Do you recall the Western fascination with the Scandinavian concept of Hygge a couple of years ago? If you feel you never quite achieved this Scandinavian cosiness, don’t worry, there’s a new concept on the horizon to aim for.
Ikigai (生き甲斐 (いきがい)), the newest longevity buzz word, is a Japanese phrase with the somewhat ambiguous translation of ‘the thing that makes life worth living’. Alternative translations include ‘reason for living’ and ‘purpose in life’. Western authors and speakers are adopting ikigai as part of an evolving narrative around successful ageing and longevity, encouraging us to ask the questions that can lead to a more enriched and fulfilling life.
Let’s look first at how the Western world has been introduced to ikigai. The concept was first brought into the Western zeitgeist by Dan Buettner in his book ‘The Blue Zones: Lessons for Living Longer from the People who’ve Lived the Longest’ (2008). The word pops up in Buettner’s talks with residents of the Japanese Okinawan islands, a ‘blue zone’ or place in the world with particularly high life expectancies and, crucially, high quality of life in later years as a result of lower rates of age-related illnesses such as dementia, cancer and heart disease. The ikigai concept has also been discussed at longevity conferences and is featured by Baroness Camilla Cavendish in her recent book, ‘Extra Time’ (May 2019).
But what does ikigai mean? As a Japanese turn of phrase, ikigai can mean anything from caring for our children, playing a sport, or fundraising for a charity, so long as it is something that brings one a sense of fulfilment. As a concept, it is all about balance – allowing ourselves to pursue interests which fulfil us outside of our obligations. And just as obligations change over our lifetimes, so too do ikigai. Maintaining a balance requires an awareness of how these two concepts evolve, and intersect, throughout our lives.
Ikigai has been interpreted a little differently in Western writing. In the longevity space, the ikigai concept has been ‘beefed up’, complete with Venn diagram, to position it as the intersection of four criteria: something you love, you’re good at, can make you money, and can also benefit the world.
This is quite far from the ikigai that elderly Okinawans credited for their long and healthy lives, particularly with the monetary consideration of ‘what you can be paid for.’ However, it is also understandable that the concept has been modified, in order to make it a more tangible concept for many.
One of the most interesting questions is why we are seeing the ikigai concept raised in connection to longevity. There seem to be three factors at play.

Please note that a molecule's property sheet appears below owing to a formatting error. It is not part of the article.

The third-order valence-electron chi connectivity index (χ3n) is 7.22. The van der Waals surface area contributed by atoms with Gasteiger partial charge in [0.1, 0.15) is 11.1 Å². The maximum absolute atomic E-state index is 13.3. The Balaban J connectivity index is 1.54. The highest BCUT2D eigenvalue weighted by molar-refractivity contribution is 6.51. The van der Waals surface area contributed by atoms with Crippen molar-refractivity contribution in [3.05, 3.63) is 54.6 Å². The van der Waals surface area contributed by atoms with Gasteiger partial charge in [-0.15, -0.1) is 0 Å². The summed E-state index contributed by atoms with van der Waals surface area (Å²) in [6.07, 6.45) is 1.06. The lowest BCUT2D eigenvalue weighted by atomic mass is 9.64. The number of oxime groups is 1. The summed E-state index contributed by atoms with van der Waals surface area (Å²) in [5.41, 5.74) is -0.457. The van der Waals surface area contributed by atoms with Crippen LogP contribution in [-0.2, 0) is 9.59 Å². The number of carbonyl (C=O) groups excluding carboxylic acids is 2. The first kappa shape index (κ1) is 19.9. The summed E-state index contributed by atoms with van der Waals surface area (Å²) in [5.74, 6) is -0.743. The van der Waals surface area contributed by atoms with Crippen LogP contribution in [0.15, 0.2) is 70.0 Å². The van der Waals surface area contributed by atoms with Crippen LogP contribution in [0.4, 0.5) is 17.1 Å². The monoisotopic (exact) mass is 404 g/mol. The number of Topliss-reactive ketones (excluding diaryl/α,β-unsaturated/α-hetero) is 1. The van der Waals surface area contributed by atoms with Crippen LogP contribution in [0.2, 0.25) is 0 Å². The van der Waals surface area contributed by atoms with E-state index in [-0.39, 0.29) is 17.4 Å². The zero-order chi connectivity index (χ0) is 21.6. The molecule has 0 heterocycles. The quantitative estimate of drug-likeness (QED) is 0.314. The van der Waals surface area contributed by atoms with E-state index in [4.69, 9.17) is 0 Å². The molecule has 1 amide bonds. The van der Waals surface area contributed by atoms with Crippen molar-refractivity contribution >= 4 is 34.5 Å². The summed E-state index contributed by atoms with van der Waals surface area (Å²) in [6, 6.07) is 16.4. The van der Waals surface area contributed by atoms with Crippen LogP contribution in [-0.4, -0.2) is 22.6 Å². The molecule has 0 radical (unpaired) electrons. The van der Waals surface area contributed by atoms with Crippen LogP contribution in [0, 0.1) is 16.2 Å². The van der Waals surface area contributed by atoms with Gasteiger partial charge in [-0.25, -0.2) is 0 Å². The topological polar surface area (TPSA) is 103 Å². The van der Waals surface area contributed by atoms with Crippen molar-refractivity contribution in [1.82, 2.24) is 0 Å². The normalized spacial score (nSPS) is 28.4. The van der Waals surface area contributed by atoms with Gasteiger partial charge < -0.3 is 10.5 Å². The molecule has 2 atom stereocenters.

Firstly, there is a clear argument to be made that having an ikigai is an integral part of living a ‘long and happy life’. Afterall, building our lives around things we love to do makes sense if we hope to be happier for longer. It’s about making sure that at every age and stage we are re-evaluating and working out what is important to us at this moment in our life, in a constant process of evolution. It’s therefore unsurprising that we find the concept helpful as we grapple with making longer lives fulfilling.
Second, it’s also no accident, we feel, that it is a Japanese concept that is being adopted to help describe longer lives. Japan has the most centenarians per capita of any country in the world and is at the sharp end of grappling with both the challenges and opportunities of longer lives. The Prime Minister, Shinzo Abe, has set up a Council for Designing 100-Year Life Society and has arguably taken more tangible steps to prepare for longer lives than any other leader. We in the West are looking to the home of longer lives for the most effective ways to live not just longer, but more happily for longer.
There’s likely to be one further relevant factor at play here – the invoking of a foreign word. Ikigai is the latest in a line of culture-concept trends, following on from the Danish contentment concept ‘hygge’, made popular in part by Meik Wiking’s book ‘The Little Book of Hygge’ (2016). Hygge similarly doesn’t have a direct translation but tends to be interpreted as ‘cosiness and conviviality’. Perhaps these words provide a more exotic solution to the challenges we face in life? Slowing our pace and seeking contentment is challenging but pursuing hygge is glamorous and Scandi-chic. Finding purpose in life seems daunting but discovering our ikigai might be fun. Maybe invoking an aspirational foreign concept can help to reframe tough challenges to be more exciting.
We all recognise that words like ‘retired’ and ‘student’ are often no longer an accurate reflection of people at a particular age and stage, which is borne out by our own research. Ultimately, when we consider longevity, it is perhaps the case that the English language doesn’t feel sufficiently fit for purpose, thereby encouraging us to seek alternatives.
Exploration of what supports us in leading longer, happier lives should be encouraged. If ikigai can help us to reframe the conversation and aid our understanding, then it is a welcome addition to the longevity lexicon.
Rachel Lloyd is a Director at Message House, leading their research on longevity to help clients explore its implications. Morgan is a Research Executive at Message House.